Despite losing the function of the third and fourth fingers of his left hand through focal dystonia and a shoulder injury, violinist Clayton Haslop was determined to continue playing. Here he shares his story

Clayton Haslop


LA violinist Clayton Haslop has managed to overcome focal dystonia and a shoulder injury through creative fingering solutions

Photo: Nick DiCamillo

The following is an extract from an article by Clayton Haslop in The Strad’s January 2021 issue. To read in full, click hereto subscribe and login. The January 2021 digital magazine and print editionare on sale now.

The first indication was a strange misplacement when I attempted to play a whole step between my second and third fingers. Without a concerted effort, my ring finger curled to the side as it followed the second finger to the string. Every other hand movement was normal. Initially, a little forethought provided an adequate workaround: ‘Remember to think ahead, keep that finger relaxed, and you can control it.’

Read: Two-fingered Tchaikovsky: Beating the odds

Watch: Interview with two-fingered violinist Clayton Haslop

Watch: Two fingered violinist plays Tchaikovsky’s Violin Concerto 

It was about the time that I realised that this strategy was at play all too frequently, and that I was altering my fingering choices in an attempt to avoid ‘an issue’, that the dreaded words ‘focal dystonia’ came to mind. Mind you, this was happening 25 years ago, when there wasn’t much talk about the condition in musical circles, and many musicians suffered in silence while seeking dubious ‘cures’ from the most unlikely sources (more on this later). Identified many years ago as a neurological condition affecting a muscle or group of muscles in a specific part of the body and causing involuntary movements, focal dystonia is still not fully understood. My knowledge of the condition was limited to what I knew of the great American pianist Leon Fleisher. In 1964, aged 36, he was forced to retire from active concert life owing to its crippling effects on his right hand. It seemed a very rare condition, yet soon after my diagnosis I was to learn that as many as 12 to 14 per cent of people reliant on fast, repetitive movements of small muscles are eventually challenged by it: typists, vocalists (in the vocal cords), brass and woodwind players (the embouchure) – the list goes on.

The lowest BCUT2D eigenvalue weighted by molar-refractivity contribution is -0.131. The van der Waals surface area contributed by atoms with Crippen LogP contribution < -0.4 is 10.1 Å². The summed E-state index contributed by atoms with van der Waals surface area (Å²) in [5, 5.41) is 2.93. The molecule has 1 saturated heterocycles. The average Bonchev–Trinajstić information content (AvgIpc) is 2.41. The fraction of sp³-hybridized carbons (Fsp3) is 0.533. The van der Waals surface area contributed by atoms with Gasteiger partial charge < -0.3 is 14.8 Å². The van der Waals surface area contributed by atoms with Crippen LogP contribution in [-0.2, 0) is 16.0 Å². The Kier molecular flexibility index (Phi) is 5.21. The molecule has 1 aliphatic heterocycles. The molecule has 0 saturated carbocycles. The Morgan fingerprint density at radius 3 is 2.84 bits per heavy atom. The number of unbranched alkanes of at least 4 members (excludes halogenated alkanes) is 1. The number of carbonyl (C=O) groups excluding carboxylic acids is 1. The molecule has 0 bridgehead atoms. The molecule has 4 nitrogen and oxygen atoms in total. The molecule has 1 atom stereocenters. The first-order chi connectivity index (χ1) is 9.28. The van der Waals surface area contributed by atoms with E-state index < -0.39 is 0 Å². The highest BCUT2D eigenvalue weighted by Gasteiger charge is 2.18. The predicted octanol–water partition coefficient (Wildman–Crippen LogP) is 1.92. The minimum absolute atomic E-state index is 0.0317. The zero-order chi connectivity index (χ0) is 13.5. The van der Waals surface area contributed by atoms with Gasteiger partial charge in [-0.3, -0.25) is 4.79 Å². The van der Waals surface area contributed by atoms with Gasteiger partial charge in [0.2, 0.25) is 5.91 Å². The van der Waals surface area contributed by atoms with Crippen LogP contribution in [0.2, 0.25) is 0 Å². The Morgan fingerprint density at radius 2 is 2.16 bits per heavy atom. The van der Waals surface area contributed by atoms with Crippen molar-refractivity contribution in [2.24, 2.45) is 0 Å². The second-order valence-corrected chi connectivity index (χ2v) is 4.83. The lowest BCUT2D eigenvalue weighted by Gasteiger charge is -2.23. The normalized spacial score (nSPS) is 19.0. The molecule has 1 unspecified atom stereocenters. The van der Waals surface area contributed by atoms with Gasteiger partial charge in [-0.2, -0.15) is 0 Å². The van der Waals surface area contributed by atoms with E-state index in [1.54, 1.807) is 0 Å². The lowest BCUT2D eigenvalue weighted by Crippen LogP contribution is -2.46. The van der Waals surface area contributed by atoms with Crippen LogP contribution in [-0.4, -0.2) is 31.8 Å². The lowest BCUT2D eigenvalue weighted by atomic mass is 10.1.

As the months went by, it wasn’t just whole steps that troubled me. Half-steps became an issue, then 3rds, and finally, any call on my third finger carried a potential for embarrassment. Yet through creative practice strategies, sweat and what I refer to as ‘smoke and mirrors’ I managed to soldier on.